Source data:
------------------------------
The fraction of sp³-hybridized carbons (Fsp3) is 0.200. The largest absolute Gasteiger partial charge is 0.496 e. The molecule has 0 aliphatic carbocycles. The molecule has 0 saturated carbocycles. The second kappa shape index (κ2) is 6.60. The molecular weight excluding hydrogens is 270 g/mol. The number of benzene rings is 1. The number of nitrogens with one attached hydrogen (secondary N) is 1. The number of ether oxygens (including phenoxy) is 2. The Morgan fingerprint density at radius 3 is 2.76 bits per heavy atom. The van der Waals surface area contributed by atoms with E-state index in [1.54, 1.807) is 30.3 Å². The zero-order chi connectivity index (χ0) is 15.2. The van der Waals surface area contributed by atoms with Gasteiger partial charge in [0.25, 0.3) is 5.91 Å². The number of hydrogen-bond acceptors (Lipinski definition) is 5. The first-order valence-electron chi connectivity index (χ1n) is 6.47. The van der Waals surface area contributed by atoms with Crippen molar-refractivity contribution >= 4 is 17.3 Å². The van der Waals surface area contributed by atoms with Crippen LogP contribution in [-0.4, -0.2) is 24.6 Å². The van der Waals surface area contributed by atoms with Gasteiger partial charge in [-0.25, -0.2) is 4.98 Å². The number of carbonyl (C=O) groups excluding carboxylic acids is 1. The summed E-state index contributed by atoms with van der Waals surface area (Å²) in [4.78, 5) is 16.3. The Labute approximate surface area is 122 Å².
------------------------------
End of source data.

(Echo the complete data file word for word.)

The fraction of sp³-hybridized carbons (Fsp3) is 0.200. The largest absolute Gasteiger partial charge is 0.496 e. The molecule has 0 aliphatic carbocycles. The molecule has 0 saturated carbocycles. The second kappa shape index (κ2) is 6.60. The molecular weight excluding hydrogens is 270 g/mol. The number of benzene rings is 1. The number of nitrogens with one attached hydrogen (secondary N) is 1. The number of ether oxygens (including phenoxy) is 2. The Morgan fingerprint density at radius 3 is 2.76 bits per heavy atom. The van der Waals surface area contributed by atoms with E-state index in [1.54, 1.807) is 30.3 Å². The zero-order chi connectivity index (χ0) is 15.2. The van der Waals surface area contributed by atoms with Gasteiger partial charge in [0.25, 0.3) is 5.91 Å². The number of hydrogen-bond acceptors (Lipinski definition) is 5. The first-order valence-electron chi connectivity index (χ1n) is 6.47. The van der Waals surface area contributed by atoms with Crippen molar-refractivity contribution >= 4 is 17.3 Å². The van der Waals surface area contributed by atoms with Crippen LogP contribution in [-0.4, -0.2) is 24.6 Å². The van der Waals surface area contributed by atoms with Gasteiger partial charge in [-0.25, -0.2) is 4.98 Å². The number of carbonyl (C=O) groups excluding carboxylic acids is 1. The summed E-state index contributed by atoms with van der Waals surface area (Å²) in [4.78, 5) is 16.3. The Labute approximate surface area is 122 Å².